This is the month to try for a big eel and although the whiting shoals that were once prevalent in the channel appear to have left our shores for the time being, there is a sufficient number of pin whiting and pout to attract the attention of a large conger. High water marks around Minehead would be my first choice and I’d be aiming to fish a spring tide on a relatively still night. Start fishing around three hours before high tide where it is safe to do so and focus on catching some bait, but don’t feel despondent if the fishing appears to be slow. Many of these marks fish best over the top of the tide and in to the ebb, so stick at it and ensure you have the means to land a big eel.
Gone are the days of gaffs- they are unnecessary at these venues which are typically pebbles and small stones giving way to mixed ground. A large net will do the job just as well and ensure that the eel is unharmed. A T-bar is also an essential piece of kit for removing hooks, as is a sling and a good set of scales if you want to record the capture.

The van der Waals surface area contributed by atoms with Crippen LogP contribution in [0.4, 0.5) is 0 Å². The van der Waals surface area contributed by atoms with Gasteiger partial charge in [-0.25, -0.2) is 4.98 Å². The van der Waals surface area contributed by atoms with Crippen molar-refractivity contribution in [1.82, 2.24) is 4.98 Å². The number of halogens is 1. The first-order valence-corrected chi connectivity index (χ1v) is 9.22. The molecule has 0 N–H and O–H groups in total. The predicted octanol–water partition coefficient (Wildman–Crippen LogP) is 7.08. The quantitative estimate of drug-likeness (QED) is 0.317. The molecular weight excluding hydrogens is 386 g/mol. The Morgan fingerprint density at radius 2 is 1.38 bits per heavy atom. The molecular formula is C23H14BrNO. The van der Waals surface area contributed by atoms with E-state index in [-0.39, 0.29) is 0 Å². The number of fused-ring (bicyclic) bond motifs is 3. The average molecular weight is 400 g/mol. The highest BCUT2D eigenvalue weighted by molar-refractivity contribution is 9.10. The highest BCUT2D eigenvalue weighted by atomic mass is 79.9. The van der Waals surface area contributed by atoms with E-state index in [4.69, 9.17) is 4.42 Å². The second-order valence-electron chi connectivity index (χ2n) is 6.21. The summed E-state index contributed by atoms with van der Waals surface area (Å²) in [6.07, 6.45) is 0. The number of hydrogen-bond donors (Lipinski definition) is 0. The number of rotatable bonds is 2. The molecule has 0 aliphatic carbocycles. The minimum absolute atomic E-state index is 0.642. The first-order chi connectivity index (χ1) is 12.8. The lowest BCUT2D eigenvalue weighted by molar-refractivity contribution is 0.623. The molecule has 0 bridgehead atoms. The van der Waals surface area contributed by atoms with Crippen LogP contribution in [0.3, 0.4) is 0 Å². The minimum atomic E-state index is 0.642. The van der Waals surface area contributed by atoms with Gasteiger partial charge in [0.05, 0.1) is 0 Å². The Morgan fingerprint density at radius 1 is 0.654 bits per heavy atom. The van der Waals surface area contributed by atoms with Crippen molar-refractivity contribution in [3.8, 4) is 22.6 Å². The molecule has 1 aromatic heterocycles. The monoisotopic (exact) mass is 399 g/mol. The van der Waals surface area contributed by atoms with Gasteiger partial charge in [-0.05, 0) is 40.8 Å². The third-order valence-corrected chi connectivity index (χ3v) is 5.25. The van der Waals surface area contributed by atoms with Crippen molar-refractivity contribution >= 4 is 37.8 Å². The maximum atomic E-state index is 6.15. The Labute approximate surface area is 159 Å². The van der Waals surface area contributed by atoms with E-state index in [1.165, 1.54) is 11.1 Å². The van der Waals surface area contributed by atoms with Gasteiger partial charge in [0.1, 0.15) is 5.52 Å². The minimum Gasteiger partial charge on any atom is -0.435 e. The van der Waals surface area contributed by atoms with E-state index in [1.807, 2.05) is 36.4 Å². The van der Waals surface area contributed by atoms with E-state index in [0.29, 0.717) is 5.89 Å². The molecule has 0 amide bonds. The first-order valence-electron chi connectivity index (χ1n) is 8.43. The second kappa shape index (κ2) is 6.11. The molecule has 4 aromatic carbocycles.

The same marks around the lower half of the Channel will also produce codling, pout, dogfish and whiting but it is not unheard of for the odd surprise fish to show here, especially during an onshore blow. Sole are another fish that could show here and the sandier areas have a track record for producing big fish. Traditionally, the largest of these fish have fallen for baits intended for cod, so that gives you some idea as to the best approach. The sea wall at Blue Anchor has a track record for producing all of the above and has the added bonus of being able to fish from your car if you so wish. There are limited access points to the water here and the mark does get popular, so it is advisable to arrive well before high water to secure a spot. It goes without saying that anglers should not obstruct the sea wall with fishing paraphernalia. The pavement is frequented by the public, so please do show them respect and show us anglers to be decent folk!